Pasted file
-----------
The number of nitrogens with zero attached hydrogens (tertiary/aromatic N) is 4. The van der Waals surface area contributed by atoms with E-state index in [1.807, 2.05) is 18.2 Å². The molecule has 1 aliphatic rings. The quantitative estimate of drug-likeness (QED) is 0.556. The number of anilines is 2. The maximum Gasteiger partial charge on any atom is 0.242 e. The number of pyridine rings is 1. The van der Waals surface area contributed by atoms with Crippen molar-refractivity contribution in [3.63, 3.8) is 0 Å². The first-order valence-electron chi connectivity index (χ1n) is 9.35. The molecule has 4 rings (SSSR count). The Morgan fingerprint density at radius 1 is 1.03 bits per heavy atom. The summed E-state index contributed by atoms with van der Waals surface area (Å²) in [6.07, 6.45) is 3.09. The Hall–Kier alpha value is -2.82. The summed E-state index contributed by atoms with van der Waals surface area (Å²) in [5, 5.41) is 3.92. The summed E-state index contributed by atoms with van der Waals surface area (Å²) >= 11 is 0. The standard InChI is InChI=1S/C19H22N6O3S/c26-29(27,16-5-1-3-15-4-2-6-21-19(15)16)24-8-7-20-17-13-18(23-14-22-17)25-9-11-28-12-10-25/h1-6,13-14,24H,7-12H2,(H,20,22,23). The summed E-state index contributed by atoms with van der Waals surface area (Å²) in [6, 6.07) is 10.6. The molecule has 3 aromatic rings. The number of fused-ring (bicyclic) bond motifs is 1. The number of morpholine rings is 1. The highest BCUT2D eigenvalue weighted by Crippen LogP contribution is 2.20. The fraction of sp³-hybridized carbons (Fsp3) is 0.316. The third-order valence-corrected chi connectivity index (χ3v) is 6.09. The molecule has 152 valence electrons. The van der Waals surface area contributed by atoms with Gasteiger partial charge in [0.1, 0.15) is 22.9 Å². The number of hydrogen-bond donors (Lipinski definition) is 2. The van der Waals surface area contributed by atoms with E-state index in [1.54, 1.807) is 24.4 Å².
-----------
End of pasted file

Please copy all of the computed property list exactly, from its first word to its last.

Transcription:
The number of nitrogens with zero attached hydrogens (tertiary/aromatic N) is 4. The van der Waals surface area contributed by atoms with E-state index in [1.807, 2.05) is 18.2 Å². The molecule has 1 aliphatic rings. The quantitative estimate of drug-likeness (QED) is 0.556. The number of anilines is 2. The maximum Gasteiger partial charge on any atom is 0.242 e. The number of pyridine rings is 1. The van der Waals surface area contributed by atoms with Crippen molar-refractivity contribution in [3.63, 3.8) is 0 Å². The first-order valence-electron chi connectivity index (χ1n) is 9.35. The molecule has 4 rings (SSSR count). The Morgan fingerprint density at radius 1 is 1.03 bits per heavy atom. The summed E-state index contributed by atoms with van der Waals surface area (Å²) in [6.07, 6.45) is 3.09. The Hall–Kier alpha value is -2.82. The summed E-state index contributed by atoms with van der Waals surface area (Å²) in [5, 5.41) is 3.92. The summed E-state index contributed by atoms with van der Waals surface area (Å²) >= 11 is 0. The standard InChI is InChI=1S/C19H22N6O3S/c26-29(27,16-5-1-3-15-4-2-6-21-19(15)16)24-8-7-20-17-13-18(23-14-22-17)25-9-11-28-12-10-25/h1-6,13-14,24H,7-12H2,(H,20,22,23). The summed E-state index contributed by atoms with van der Waals surface area (Å²) in [6, 6.07) is 10.6. The molecule has 3 aromatic rings. The number of fused-ring (bicyclic) bond motifs is 1. The number of morpholine rings is 1. The highest BCUT2D eigenvalue weighted by Crippen LogP contribution is 2.20. The fraction of sp³-hybridized carbons (Fsp3) is 0.316. The third-order valence-corrected chi connectivity index (χ3v) is 6.09. The molecule has 152 valence electrons. The van der Waals surface area contributed by atoms with Gasteiger partial charge in [0.1, 0.15) is 22.9 Å². The number of hydrogen-bond donors (Lipinski definition) is 2. The van der Waals surface area contributed by atoms with E-state index in [1.54, 1.807) is 24.4 Å².